It has not gone un-remarked in these pages that there seems to be a logical, institutional relationship between those who wish to aggrandize the state at home and those who wish do so abroad. These worthies make up the social reformers, on the one hand, and the Jingoes, or militarists, on the other. Others have made the same observation. Near the beginning of the 20th century, political scientist John Burgess wrote, with reference to Theodore Roosevelt and his movement: “The Jingo and the Social Reformer have gotten together and have formed a political party, which threatened to capture the Government and use it for the realization of their program of Caesaristic paternalism, a danger which appears now to have been averted only by the other parties having themselves adopted this program in a somewhat milder degree and form.”1
More recently, Robert Zevin has argued that the Jingoes (warmongers) and the Social Reformers had always been “together.”2 Their shared commitment to an ever-growing state apparatus made them natural allies. If a militarist dreamed of mass conscription for overseas adventures, a reformer could equally well imagine that conscripts could be uplifted by three meals and day and state indoctrination. Harry Hopkins Franklin Roosevelt’s general factotum thought of World War II as a war for “the universal New Deal.” You get the picture.
THE CUBAN LABORATORY
There wasn’t as much for the reformers to do as they might have wanted, until the military gathered up some new insular possessions for the United States as a result of the Spanish-American War (1898). At home, the reformers were sometimes blocked by the existence of local self-government, elections, and other mechanisms available to opponents of reform. This irked the reformers greatly, and there is no mystery in why so many of them threw themselves into administering the United States’ newfound colonial and semi-colonial possessions, as soon as those were in hand.
Howard Gillette, Jr., notes that the war of 1898 inspired many Americans with “a national sense of mission.”3 (We might have been better off, had we only acquired a taste for rum and coke.) The first US military Governor of Cuba, John Brooke, “lapsed into a narrow strain of reform directed at purifying Cuba’s social system.”4 Thus he cracked down on gambling and closed down businesses and entertainment establishments on Sunday, in true American blue-law fashion. He also attempted “confiscation all machetes on the island,” having perhaps not noticed that Cubans needed them for cutting sugar the main product of the island.
Leonard Wood, former Rough Rider and crony of TR, began a campaign of criticism against Brooke. By December 1899, the campaign had its effect, and Wood succeeded Brooke as Governor. Throwing aside the puritanical agenda of his predecessor, Wood emerged as the model military Progressive.
Brooke had begun setting up public schools, but Wood showed his mettle by instituting an entirely new system based on the school system of Ohio. (I can’t explain it, but there is something very amusing, to those of us in the South, about Ohio being a model for anything.) Next, Wood turned to the reform of Cuban law, followed by a Department of Public Works. Progressive urban reform, stalled in its homeland, took on new life in this tropical setting, where no one could oppose it.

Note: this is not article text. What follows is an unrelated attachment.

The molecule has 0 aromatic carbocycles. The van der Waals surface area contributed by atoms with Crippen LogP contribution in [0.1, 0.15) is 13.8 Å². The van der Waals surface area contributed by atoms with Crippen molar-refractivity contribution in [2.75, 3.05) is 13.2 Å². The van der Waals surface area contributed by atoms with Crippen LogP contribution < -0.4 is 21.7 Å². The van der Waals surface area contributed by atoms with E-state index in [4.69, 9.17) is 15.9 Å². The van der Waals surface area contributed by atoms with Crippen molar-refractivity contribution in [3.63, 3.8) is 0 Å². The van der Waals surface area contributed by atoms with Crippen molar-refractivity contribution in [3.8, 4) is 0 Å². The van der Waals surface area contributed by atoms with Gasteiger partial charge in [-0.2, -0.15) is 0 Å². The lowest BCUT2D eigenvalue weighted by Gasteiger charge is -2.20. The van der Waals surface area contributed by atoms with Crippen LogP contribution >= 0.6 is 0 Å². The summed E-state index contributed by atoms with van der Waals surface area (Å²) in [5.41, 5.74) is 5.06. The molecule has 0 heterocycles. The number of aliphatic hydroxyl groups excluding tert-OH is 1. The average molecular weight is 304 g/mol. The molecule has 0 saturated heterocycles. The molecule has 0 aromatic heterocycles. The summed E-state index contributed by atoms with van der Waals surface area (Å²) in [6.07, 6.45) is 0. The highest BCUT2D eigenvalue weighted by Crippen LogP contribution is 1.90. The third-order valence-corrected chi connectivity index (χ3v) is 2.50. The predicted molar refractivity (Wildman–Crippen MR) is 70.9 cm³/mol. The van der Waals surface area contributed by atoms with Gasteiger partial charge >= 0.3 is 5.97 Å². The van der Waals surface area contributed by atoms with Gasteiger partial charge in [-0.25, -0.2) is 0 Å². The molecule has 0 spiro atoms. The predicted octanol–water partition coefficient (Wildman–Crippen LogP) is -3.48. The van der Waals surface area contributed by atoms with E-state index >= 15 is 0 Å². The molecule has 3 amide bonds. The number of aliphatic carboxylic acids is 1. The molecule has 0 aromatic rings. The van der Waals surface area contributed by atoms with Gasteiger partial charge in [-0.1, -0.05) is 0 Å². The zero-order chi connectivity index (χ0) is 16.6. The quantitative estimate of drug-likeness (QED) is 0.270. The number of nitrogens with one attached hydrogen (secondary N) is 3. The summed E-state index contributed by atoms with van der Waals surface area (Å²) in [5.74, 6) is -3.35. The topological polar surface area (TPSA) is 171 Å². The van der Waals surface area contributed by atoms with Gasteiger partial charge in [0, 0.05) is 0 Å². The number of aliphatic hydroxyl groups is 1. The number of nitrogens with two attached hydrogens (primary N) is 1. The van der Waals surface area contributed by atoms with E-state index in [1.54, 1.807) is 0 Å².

To make the public happiness of the Cuban people utterly complete, Wood brought them chartered city government. Municipalities acquired broad powers of regulation over business. Not stopping there, Wood presented Cubans with a railroad law based on the US Interstate Commerce Act.
Gillette suggests that Wood’s restriction of voting rights helped promote “political capitalism” in Cuba.5 Cubans were critical of Wood’s urban charters. The ayuntamiento (city council) of Havana rejected the plan. The sham-decentralization of Wood’s reforms also rankled with Cubans who had hoped for a continuation of the decentralization promised under the last Spanish constitution.
Soon, the task of governing Cuba was handed over to Cubans, and we may drop them from our story now. What is interesting, for our purposes, is the complex relationship between US imperial administration and US domestic politics. Gillette says: “Leo Rowe of the University of Pennsylvania found the study of the Spanish possessions irresistible…. He predicted in March 1899, that the workshop provided by the Spanish possessions would turn America’s political philosophy away from limited protection of individual liberties to one of activist intervention for national development.”6
Government would grow, at home and abroad, with each sphere reacting upon and influencing the other. Empire and reform could go hand in hand. The incompatibility of empire with our inherited freedoms at home is nicely illustrated by the Cuban workshop. I leave the larger drawbacks of empire to one side, as it may be illegal to mention them a few days from now.
- John W. Burgess, The Reconciliation of Government With Liberty (New York: Charles Scribner’s Sons, 1915), p. 380.
- Robert Zevin, “An Interpretation of American Imperialism,” Journal of Economic History, 32 (1972), pp. 358-360. See also Robert J. Bresler, “The Ideology of the Executive State: Legacy of Liberal Internationalism,” in Leonard P. Liggio and James J. Martin, eds., Watershed of Empire: Essays on New Deal Foreign Policy (Colorado Springs: Ralph Myles, 1976), pp. 1-18.
- Howard Gillette, Jr., “The Military Occupation of Cuba, 1899-1902: Workshop of Progressivism,” American Quarterly, 225 (October 1973), p. 410.
- Gillette, p. 413.
- Gillette, p. 421.
- Gillette, p. 424.